Welcome to Part 1 of a series of Lurcher articles that build into a “Short Beginners Guide to Lurchers”
As I sit here looking at Johnson ( my lurcher) I can’t help but wonder what exactly he is.
I know he’s a Lurcher, but what is a lurcher and what is he made of.
Starting at the very beginning. If you have, or are about to get, a lurcher exactly what is it that you are letting yourself in for.
Whatever type of lurcher you have I can virtually promise you a lot of fun, affection and mischief.
Mischief being a suitable middle name for most individuals of this type of “ long dog”.
Looking back into the story of how they came to exist and how they still survive, even though they are not a recognised kenil club bread of dog, can give us a good insight into the origins of their nature.
By the way if you don’t yet have your lurcher and you’re hoping for one that doesn’t come with the mischief fitted as standard, then, there’s some bad news for you.
A Very Brief History
The lurcher is a cross between a type of long dog usually a greyhound, Saluki, Afghan, wolfhound etc and a smaller dog such as a collie or terrier.
Looking back a bit. Up until the Norman Conquest most land in the UK could be used by any member of the population and the natural wild animals were the property of all.
Rabbits, squirrels, small deer and other mammals were hunted by the common people as a source of food. But the conquest put pay to that.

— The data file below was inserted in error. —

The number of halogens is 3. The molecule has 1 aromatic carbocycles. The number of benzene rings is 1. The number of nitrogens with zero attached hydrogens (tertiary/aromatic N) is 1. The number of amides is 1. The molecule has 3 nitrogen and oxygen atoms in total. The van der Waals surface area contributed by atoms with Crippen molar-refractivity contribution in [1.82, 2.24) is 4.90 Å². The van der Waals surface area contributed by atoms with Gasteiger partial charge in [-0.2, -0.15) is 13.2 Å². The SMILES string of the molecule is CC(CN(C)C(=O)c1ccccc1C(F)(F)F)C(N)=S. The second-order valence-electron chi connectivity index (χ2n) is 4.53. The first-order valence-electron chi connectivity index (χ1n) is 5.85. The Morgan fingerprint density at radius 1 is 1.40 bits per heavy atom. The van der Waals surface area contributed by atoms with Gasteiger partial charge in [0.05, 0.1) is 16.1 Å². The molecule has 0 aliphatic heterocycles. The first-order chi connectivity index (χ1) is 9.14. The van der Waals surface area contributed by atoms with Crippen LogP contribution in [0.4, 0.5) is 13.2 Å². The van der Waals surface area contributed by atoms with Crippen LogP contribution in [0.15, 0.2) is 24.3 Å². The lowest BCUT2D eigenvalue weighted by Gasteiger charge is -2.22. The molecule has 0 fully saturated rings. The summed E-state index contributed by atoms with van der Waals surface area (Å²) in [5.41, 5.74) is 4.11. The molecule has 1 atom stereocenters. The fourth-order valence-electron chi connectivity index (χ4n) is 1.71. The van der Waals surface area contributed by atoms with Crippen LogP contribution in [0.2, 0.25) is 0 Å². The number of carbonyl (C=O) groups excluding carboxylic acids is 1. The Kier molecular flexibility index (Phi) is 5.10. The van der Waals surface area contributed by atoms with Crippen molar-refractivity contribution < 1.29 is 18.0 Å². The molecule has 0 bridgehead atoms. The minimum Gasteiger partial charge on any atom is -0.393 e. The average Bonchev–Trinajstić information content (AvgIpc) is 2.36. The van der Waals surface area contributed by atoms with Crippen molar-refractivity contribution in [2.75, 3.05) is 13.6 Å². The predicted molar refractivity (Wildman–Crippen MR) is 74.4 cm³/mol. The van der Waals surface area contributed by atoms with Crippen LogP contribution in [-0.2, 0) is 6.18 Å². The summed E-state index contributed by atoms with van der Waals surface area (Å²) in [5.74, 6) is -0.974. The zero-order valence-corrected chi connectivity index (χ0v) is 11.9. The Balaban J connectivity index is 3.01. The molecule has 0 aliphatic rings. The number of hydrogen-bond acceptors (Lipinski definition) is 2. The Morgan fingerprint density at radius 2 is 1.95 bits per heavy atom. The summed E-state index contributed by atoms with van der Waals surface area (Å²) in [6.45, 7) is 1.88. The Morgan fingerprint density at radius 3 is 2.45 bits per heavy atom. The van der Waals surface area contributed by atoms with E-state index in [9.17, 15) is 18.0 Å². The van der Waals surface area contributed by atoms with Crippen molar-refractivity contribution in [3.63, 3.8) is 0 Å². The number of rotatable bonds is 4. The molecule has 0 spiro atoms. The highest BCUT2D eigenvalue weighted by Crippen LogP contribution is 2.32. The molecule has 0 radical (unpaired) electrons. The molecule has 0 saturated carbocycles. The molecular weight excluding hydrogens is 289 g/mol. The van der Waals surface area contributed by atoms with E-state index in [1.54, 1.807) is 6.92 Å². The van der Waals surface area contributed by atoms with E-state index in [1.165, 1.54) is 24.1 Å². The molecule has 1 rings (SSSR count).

Land and the natural resources on it was owned by the lord of the manor and commoners were not allowed to hunt. What has this to do with lurchers?
As hunting was not allowed the owning of hunting dogs was also forbidden. They were viewed as hunting weapons and at this time would be largely greyhounds.
These can be seen in old paintings as objects of great pride in the household of the landed gentry.
Put the poor managed to get round this ban by crossing a greyhound with a much smaller working dog. The resulting animal had to look as little like a greyhound as possible otherwise it would be confiscated or killed.
However, it had to be a crafty and deadly hunting machine. I know it’s not something that today’s owners may wish to dwell on but their beautiful, soft, affectionate pet is also a hunting and killing machine.
The need to have a dog that looked as little like it’s dad as possible meant that a lot of long wire-haired crosses were produced in an attempt fool landowners or their game-keepers.
There are no records of how they got the male greyhound to mate with their working dogs but I’m sure you can think of a few tricks that would result in the desired pupies.
It is easy to see why the lurcher is not a recognised breed. For a start there are so many different looking individuals.
Starting with the greyhound, there different colours and patterns plus when you the add the permutations of breading these with a wide variety of working dogs you come up with a lot of variation in size, colour, markings, temperament etc.
This is not including the non-greyhound varieties now quite common.
So it really wouldn’t be possible to classify your lurcher as one of a specific definable breed.
He or she is simply a lurcher.
Whats in yours?
I bet that like me you sometimes sit and wonder exactly what your lurcher is composed of, breed wise that is. You may know already, especially if you bought it as a pup form a breeder but for many of us who have “rescued” their dog all it says on the documents is Lurcher.
If you stare, for long enough, at your canine buddy you will probably convince yourself that she contains all sorts of combinations of dogs.
To be honest it really doesn’t matter.
If you want to know then you can find out.
Modern science has the answer.